Follow Slashdot stories on Twitter


Forgot your password?
ISS NASA Space Science

Fire Burns Differently In Space 146

New submitter black6host writes with this interesting snippet from "NASA is playing with fire on the International Space Station — literally. Since March 2009, the space agency's Flame Extinguishment Experiment, or FLEX, has conducted more than 200 tests to better understand how fire behaves in microgravity, which is still not well understood. The research could lead to improved fire suppression systems aboard future spaceships, and it could also have practical benefits here on Earth, scientists said."
This discussion has been archived. No new comments can be posted.

Fire Burns Differently In Space

Comments Filter:
  • by show me altoids ( 1183399 ) on Thursday December 01, 2011 @11:08AM (#38225998)
    Yeah, but with no convection to carry away the combustion byproducts and bring in more oxygen, it is much more difficult.
  • by Dan East ( 318230 ) on Thursday December 01, 2011 @11:24AM (#38226194) Journal

    I would think that the worst possible thing (or best possible thing, from Invader Zim's viewpoint) that could happen with a fire in zero G is air flow / turbulence. If there isn't any movement of air, then the oxygen surrounding the fire is consumed and the fire burns very slowly. Since convection currents are a product of gravity, they don't occur in zero G so no fresh O2 is sucked into the fire for combustion as it does here on earth. So I would think anywhere there is an air vent blowing air, or even people just moving around in the environment, you'd have blowtorch like fire forming where the air is disturbed. I bet you could literally see the turbulence in the air as wisps of flame. Kind of disturbing to think of.
    An example of this is in a swimming pool. Have you noticed that if you hold very still in motionless, cold water, that you will begin to feel warmer, but as soon as you move it feels cold again (and no, I'm not talking about heating the pool with your pee). That is because the molecules closest to your body heat up, and since they aren't flowing and being replaced by colder molecules, only conduction takes heat away. It's sort of the same principle with fire in zero-g, where the fuel has consumed the oxygen near it (and it is also surrounded by combustion byproducts as well), so as long as fresh air isn't wafted into it, combustion almost grinds to a halt.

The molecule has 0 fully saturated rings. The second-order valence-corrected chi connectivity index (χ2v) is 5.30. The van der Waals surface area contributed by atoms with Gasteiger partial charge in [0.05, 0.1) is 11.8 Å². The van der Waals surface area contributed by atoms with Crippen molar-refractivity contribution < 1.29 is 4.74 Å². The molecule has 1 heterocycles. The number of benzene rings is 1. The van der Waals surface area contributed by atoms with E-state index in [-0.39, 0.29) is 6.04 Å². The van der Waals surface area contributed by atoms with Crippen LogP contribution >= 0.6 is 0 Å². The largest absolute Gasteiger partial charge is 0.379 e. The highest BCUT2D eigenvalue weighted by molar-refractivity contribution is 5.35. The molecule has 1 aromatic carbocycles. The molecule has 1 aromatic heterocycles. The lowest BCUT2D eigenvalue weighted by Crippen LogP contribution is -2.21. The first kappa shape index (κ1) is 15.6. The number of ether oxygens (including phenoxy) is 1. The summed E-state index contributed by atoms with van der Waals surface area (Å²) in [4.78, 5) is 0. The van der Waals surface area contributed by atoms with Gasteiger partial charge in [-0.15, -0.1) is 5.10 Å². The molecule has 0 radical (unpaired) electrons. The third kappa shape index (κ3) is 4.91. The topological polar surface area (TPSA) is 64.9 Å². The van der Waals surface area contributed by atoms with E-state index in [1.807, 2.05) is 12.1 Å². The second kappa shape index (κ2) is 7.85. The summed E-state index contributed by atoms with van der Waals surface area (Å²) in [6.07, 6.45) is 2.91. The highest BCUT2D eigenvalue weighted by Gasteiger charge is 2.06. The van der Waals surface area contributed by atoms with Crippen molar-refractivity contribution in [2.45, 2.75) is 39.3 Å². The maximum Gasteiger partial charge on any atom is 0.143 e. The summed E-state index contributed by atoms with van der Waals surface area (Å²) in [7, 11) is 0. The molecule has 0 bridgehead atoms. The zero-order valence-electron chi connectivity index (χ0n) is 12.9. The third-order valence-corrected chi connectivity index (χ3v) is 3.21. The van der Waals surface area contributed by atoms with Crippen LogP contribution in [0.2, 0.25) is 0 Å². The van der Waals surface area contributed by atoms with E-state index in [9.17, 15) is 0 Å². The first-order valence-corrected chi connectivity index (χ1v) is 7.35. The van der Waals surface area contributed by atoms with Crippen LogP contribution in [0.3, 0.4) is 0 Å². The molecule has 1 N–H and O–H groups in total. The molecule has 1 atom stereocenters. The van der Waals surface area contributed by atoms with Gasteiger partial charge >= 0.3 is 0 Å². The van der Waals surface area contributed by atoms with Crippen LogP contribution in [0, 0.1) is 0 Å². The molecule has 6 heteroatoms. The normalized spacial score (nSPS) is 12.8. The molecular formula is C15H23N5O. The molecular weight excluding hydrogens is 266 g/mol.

• by MozeeToby ( 1163751 ) on Thursday December 01, 2011 @11:53AM (#38226518)

    It's not as totally and completely insane as it sounds. Generally, people will recover from exposure to vacuum on their own if the exposure is short (less than 30s) and with surprisingly minor injuries if exposure is less than 90s. And that's without training and a warning of what's going to happen, given proper planning and equipment I suspect you could push the survival rate to the high 90%s, maybe even to two 9's.

    Given the choice between burning to death in inescapable zero-g fire and an automated 15 second emergency purge, with a quick re-pressurization system, O2 masks for quicker recovery, and the ability to manage air pressure afterwards to treat the bends... personally, I'd give it a shot. The only real question mark is if the source of the fire has been taken care of. If it's an ongoing short you might find yourself in the same boat you started in, but even that could be addressed by re-pressurizing the spacecraft with nitrogen and relying on O2 masks for the crew until everything is straightened out.

  • by Anonymous Coward on Thursday December 01, 2011 @12:08PM (#38226706)
    There's still convection (heat/mass transfer by movement of fluid). Air still moves. The heated gases will expand and flow away from the fire, probably in a not entirely uniform way. And I would imagine that airflow from other sources (ventilators, moving objects) also exists. You don't have the expected convection from hot gases rising, that's why they're looking into how fire works in microgravity, because it works differently.
  • by Anonymous Coward on Thursday December 01, 2011 @12:56PM (#38227276)